According to a study published in the Journal of Nutrition, heart disease patients who consumed just 10 grams of almonds (about eight almonds) before breakfast significantly increased their levels of protective HDL. At week 6, the subjects’ good cholesterol levels were 12-14% higher than at baseline, and by week 12, they were 14-16% higher.

In addition to whole almonds, almond butter, and almond flour can be used in numerous meals and snacks. Blend almond butter into smoothies, incorporate it into oatmeal or parfaits, spread it on toast made with whole grains, or spread it on sliced fruit. Add garlic and fresh ginger to almond butter for a flavorful sandwich spread, or thin the mixture with organic low-sodium vegetable broth to create a sauce for steamed or stir-fried vegetables. Almond meal or almond meal powder can also be used to coat fish or poultry. In addition, sliced almonds are an excellent garnish for any stir-fry, whole grain, or cooked vegetable dish.

Almond butter is the foundation of many energy ball recipes, and all forms of almonds are indispensable in baking and dessert preparation. I combine almond flour and chickpea flour to make gluten-free pumpkin spice muffins and brownies. I also enjoy mixing chopped or sliced almonds, dried cherries, and ginger into melted dark chocolate to make bark.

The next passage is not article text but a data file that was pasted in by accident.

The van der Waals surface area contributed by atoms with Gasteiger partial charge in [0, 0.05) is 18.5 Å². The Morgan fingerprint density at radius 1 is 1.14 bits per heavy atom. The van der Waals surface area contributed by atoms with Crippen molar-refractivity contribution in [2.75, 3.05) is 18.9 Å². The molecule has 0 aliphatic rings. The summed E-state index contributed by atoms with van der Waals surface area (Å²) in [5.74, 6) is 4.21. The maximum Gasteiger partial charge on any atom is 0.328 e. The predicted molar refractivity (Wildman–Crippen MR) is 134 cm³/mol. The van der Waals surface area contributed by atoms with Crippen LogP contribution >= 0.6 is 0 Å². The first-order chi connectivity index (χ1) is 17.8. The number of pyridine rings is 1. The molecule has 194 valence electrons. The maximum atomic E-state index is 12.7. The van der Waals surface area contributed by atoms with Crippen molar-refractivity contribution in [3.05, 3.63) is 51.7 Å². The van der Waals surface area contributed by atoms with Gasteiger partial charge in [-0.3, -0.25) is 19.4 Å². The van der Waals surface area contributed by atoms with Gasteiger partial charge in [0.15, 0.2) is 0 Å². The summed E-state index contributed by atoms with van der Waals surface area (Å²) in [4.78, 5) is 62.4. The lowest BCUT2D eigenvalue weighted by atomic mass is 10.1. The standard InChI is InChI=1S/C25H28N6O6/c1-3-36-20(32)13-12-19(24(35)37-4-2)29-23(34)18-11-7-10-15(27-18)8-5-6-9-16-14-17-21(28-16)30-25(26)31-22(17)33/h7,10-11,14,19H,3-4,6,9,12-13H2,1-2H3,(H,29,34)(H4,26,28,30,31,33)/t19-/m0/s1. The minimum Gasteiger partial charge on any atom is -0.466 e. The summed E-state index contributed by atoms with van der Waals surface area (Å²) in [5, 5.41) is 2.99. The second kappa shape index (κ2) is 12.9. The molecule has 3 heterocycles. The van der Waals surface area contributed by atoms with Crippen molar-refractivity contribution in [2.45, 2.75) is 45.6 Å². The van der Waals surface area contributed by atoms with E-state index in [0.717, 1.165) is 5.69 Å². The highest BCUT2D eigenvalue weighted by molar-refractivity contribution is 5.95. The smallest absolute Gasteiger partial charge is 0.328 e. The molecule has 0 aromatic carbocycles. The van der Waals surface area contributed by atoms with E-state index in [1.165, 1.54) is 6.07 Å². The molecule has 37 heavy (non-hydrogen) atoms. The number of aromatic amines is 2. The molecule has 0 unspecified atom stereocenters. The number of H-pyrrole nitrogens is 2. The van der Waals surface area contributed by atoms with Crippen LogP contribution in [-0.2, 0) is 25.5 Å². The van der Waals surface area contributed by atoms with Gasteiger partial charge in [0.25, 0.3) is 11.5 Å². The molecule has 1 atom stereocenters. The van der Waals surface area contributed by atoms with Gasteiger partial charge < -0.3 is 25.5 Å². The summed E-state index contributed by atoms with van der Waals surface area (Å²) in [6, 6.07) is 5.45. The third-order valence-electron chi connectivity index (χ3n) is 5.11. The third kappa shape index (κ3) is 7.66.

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5. Green tea

One strategy for reducing the risk of heart disease is to lower LDL without also lowering HDL. The glad tidings? Green tea appears to be effective. Green tea consumption significantly decreased total cholesterol levels (by more than 7 mg/dL) and LDL values (by more than 2 mg/dL) without affecting protective HDL, according to a meta-analysis published in the American Journal of Clinical Nutrition.

In addition to drinking hot or cold green tea, the beverage can be incorporated into meals. In smoothies or marinades, use chilled green as the liquid. Use tea that has been heated as a base for soups, or to steam brown rice or vegetables. One of my favorite cocktail ingredients is chilled green tea flavored with fresh ginger, mint, or basil and fresh fruit. Try it in place of a sugary mixer in a margarita. Cheers!

  • Have you tried any of these foods to manage your cholesterol levels?